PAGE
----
Say no, Jerry!
Physicist Gerald C. Blazey has had an illustrious career at NIU that spanned a high-profile co-appointment with Fermilab, a stint in the Obama administration, and seven years as head of the university’s research program. will retire on June 30th.
Blazey is currently Vice President of Research and Innovation Partnerships (RIPS). In response to his announcement, NIU President Lisa C. Freeman said the university was conducting a nationwide search for Blasey’s replacement, leading to a search committee led by Bob Brinkman, Dean of the College of Liberal Arts and Sciences. said to be killed.
“Dr. Blazey has been a valued member of the NIU community for over 25 years and is grateful for his peers, outstanding work and leadership in the Department of Physics and Research and Innovation Partnerships in Washington, DC.” Dr. Freeman noted that Blazey recently spearheaded the development of the planned $23 million Northern Illinois Community Sustainability Center (NICCS).
“Fortunately, we will be able to benefit from Jerry’s talent for another school year,” added Freeman. “In the meantime, I have full confidence in Dr. Brinkman’s ability to continue to find someone based on the momentum generated by Jerry, his team, and our faculty.”
RIPS Vice-Chancellors play a key role in advancing the mission of the University by supporting individual researchers, building teams, and collaborating between units and with other institutions. It has driven extraordinary growth in fundraising. Non-COVID-19 funding exceeded $42 million, an increase of nearly 40% over the past five years and an 11% increase from last year.
Illinois recently announced that it will begin the design phase of NICCS. The center is part of the Illinois Innovation Network (IIN), a group of research and innovation hubs under development funded by the State of Illinois, designed to accelerate Illinois’ economic growth while addressing critical global issues. intended to promote. In addition to her administrative role on campus with NICCS, Blazey is the first chairman of her Illinois Innovation Network Council, which coordinates collaboration among IIN members.
Blazey last year launched a strategy development team to work with the departments of university progress and outreach, engagement and community development to explore new ways to create, enhance and fund transformative university projects. supported
“It’s the right time for me and the university,” said Blazey, a fellow of the American Physical Society, of his retirement announcement. “Our research and innovation company is growing, we are making strides towards greater interdisciplinary collaboration among our faculty, and the new NICCS Center is on the horizon. A cohesive and amazing team, the next VP has all the ingredients to take research and innovation to the next level.”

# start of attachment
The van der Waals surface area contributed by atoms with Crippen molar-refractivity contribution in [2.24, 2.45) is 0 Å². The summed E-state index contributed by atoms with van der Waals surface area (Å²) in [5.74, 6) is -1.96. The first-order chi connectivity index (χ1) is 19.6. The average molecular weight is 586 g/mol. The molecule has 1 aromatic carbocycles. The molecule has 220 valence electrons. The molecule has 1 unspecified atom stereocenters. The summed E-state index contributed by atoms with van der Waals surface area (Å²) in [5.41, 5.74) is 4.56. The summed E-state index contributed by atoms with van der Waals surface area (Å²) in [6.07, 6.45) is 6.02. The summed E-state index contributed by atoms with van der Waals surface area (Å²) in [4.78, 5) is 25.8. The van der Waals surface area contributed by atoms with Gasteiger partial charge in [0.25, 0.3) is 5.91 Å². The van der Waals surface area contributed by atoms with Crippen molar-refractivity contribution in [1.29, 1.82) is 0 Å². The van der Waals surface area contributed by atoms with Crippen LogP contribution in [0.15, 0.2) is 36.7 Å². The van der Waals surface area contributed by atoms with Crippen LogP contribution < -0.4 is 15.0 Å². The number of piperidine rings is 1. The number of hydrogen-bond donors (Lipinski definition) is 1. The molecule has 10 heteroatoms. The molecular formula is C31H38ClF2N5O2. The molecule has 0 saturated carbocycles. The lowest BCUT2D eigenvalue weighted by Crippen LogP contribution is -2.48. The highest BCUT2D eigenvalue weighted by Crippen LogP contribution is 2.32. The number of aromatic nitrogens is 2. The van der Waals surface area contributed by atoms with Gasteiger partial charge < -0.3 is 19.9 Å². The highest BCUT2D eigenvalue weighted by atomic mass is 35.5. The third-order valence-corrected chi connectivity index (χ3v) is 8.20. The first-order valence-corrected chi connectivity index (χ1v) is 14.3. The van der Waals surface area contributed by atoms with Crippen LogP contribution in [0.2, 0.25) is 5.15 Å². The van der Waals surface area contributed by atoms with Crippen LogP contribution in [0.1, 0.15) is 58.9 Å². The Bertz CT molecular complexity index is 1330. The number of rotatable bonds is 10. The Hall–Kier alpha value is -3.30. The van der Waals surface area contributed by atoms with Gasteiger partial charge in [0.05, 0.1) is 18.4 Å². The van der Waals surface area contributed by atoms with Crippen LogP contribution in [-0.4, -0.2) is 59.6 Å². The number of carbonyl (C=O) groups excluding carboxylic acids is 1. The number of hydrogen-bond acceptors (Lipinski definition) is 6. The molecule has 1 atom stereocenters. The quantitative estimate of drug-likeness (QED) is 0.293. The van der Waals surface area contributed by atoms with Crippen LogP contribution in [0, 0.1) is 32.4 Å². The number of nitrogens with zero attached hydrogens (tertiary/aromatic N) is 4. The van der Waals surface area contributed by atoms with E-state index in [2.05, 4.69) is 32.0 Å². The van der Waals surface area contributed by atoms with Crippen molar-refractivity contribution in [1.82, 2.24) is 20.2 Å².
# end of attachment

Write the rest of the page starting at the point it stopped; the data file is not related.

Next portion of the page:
A scientist specializing in high-energy particle physics, Blazey assumed his current position in May 2015. From 2011 to his 2014, he served as Senior Policy Advisor in the Office of Science and Technology Policy in the Office of the President of the United States. In that role, he was involved in formulating President Obama’s budgets for the National Science Foundation and the U.S. Department of Energy (DOE), and also participated in exascale his computing and quantum physics and geopolitical initiatives. . Prior to that, he spent four years working for the DOE’s Office of Science, where he was program manager for the International Linear He Collider Program.
Dr. Blazey also had an illustrious career as an NIU faculty member before working in intergovernmental human resources in Washington, DC. In 1996 he came to NIU after working at the Fermi National Accelerator Laboratory near Batavia. At NIU, he helped found and served as co-director of the Northern Illinois Center for Accelerator and Detector Development, ultimately leading the establishment of the largest and most diverse group of universities in accelerator science and technology in the nation.
With NIU support, Blazey served two terms as co-spokesperson for Fermilab’s international DZero collaboration in the world’s leading experiment in particle physics. His efforts contributed to important discoveries and helped establish techniques that laid the foundation for advances in the field of accelerator physics.
In 2000, Blazey was awarded the NIU Presidential Research Professorship. This is the university’s highest honor for outstanding research. He was later named Presidential Scientific Advisor to his NIU. This is a position that supports university leadership in developing scientific initiatives and is responsible for coordinating university research with federal laboratories.
“University is a fascinating and rewarding place to work. I am extremely grateful for my years at NIU and the support it has provided throughout my career,” says Blazey. I am also honored to have had the opportunity to work collaboratively with my highly qualified and dedicated colleagues. ”